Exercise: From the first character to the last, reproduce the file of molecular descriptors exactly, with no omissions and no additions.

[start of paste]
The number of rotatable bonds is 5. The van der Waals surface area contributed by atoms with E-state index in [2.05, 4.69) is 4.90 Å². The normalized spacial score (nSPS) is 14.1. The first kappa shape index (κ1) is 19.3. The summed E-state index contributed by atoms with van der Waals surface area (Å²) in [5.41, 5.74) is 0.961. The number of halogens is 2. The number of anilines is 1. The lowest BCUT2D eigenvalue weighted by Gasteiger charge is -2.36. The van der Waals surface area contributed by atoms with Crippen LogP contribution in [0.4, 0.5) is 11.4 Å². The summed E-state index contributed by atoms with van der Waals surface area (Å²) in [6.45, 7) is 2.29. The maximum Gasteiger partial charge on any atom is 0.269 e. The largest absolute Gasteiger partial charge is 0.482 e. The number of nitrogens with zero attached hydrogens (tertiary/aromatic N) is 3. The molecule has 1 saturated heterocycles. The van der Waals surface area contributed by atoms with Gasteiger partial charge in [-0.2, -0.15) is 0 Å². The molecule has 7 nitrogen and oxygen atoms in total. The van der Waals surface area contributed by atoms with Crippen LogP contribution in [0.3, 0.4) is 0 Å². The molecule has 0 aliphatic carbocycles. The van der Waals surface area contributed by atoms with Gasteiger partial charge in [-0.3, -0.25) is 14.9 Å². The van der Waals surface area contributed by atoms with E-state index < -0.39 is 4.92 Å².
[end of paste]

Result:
The number of rotatable bonds is 5. The van der Waals surface area contributed by atoms with E-state index in [2.05, 4.69) is 4.90 Å². The normalized spacial score (nSPS) is 14.1. The first kappa shape index (κ1) is 19.3. The summed E-state index contributed by atoms with van der Waals surface area (Å²) in [5.41, 5.74) is 0.961. The number of halogens is 2. The number of anilines is 1. The lowest BCUT2D eigenvalue weighted by Gasteiger charge is -2.36. The van der Waals surface area contributed by atoms with Crippen LogP contribution in [0.4, 0.5) is 11.4 Å². The summed E-state index contributed by atoms with van der Waals surface area (Å²) in [6.45, 7) is 2.29. The maximum Gasteiger partial charge on any atom is 0.269 e. The largest absolute Gasteiger partial charge is 0.482 e. The number of nitrogens with zero attached hydrogens (tertiary/aromatic N) is 3. The molecule has 1 saturated heterocycles. The van der Waals surface area contributed by atoms with Gasteiger partial charge in [-0.2, -0.15) is 0 Å². The molecule has 7 nitrogen and oxygen atoms in total. The van der Waals surface area contributed by atoms with Crippen LogP contribution in [0.3, 0.4) is 0 Å². The molecule has 0 aliphatic carbocycles. The van der Waals surface area contributed by atoms with Gasteiger partial charge in [-0.3, -0.25) is 14.9 Å². The van der Waals surface area contributed by atoms with E-state index < -0.39 is 4.92 Å².